Everybody I spoke to had a good time they also had some good and bad stories about dating in recent times. The matches were somewhat hit and miss. Some numbers were exchanged but to be honest I think there will be maybe one or two who actually carry it further than a date or two (which still means Hannah’s algorithm would beat the year of making love!) . My match I’m unlikely to meet again, we didn’t swap anything and the pleasantries at the end of the night said it all. The initial excitement just seemed to break down once we discovered the difference in lifestyle, age and place in life.
Over drinks much later, a couple of us stayed out till about 1am. mr30notsoflirty, asked me if there were others I was interested in. I said yes and funny enough she was in my speed dating round, which meant she was likely matched quite highly with myself (remember I was in the one which was matched and were told so). I got a hint there might be some actually similarity in outlook earlier on but then got pulled away to do the pieces to the camera. There was another lady who stayed out later but had to get a train back to Kent, who was quite intriguing asking lots of questions about the scientific nature of everything, especially when I mentioned my geekness for dating. At the market place bar, we talked briefly and she said the comment of the night.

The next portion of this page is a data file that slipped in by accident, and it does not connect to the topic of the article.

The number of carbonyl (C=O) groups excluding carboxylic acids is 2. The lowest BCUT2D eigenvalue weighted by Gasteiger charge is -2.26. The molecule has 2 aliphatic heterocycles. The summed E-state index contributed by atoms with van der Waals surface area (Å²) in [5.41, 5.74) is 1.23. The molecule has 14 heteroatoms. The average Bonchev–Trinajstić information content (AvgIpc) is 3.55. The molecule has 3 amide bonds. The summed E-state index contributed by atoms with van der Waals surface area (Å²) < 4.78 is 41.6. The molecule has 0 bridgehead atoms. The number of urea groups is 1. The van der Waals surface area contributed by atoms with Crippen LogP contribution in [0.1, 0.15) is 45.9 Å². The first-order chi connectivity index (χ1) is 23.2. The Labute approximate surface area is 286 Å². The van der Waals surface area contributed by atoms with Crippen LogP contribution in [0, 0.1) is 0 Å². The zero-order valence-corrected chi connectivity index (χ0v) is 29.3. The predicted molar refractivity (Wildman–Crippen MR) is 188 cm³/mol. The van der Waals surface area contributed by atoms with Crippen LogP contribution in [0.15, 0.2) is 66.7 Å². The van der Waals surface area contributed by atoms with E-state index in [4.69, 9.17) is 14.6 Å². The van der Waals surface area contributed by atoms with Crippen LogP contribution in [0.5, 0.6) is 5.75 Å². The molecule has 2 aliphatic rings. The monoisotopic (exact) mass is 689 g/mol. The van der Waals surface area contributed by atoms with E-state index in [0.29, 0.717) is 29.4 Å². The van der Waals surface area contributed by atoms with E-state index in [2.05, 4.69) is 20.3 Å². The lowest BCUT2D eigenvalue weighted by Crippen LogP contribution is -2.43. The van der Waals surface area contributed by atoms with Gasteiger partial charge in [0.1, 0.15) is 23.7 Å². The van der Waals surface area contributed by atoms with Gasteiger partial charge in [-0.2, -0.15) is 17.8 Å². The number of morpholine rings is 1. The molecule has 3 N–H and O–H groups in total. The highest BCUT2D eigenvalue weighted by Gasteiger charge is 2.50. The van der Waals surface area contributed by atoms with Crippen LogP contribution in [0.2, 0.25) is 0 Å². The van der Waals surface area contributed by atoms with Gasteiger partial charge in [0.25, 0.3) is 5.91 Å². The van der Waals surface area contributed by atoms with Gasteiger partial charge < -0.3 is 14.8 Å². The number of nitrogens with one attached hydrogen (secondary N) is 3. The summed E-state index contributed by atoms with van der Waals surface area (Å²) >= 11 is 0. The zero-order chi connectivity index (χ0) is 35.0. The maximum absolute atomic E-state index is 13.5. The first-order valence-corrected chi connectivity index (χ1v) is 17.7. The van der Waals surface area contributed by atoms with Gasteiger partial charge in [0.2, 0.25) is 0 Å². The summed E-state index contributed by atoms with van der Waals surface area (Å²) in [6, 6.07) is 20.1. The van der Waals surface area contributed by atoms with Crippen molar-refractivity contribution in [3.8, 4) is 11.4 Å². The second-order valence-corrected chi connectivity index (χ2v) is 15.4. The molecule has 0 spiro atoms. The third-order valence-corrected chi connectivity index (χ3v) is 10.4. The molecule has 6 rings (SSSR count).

“You smell really good…!”
“well thank you” I said in return with a puzzled look on my face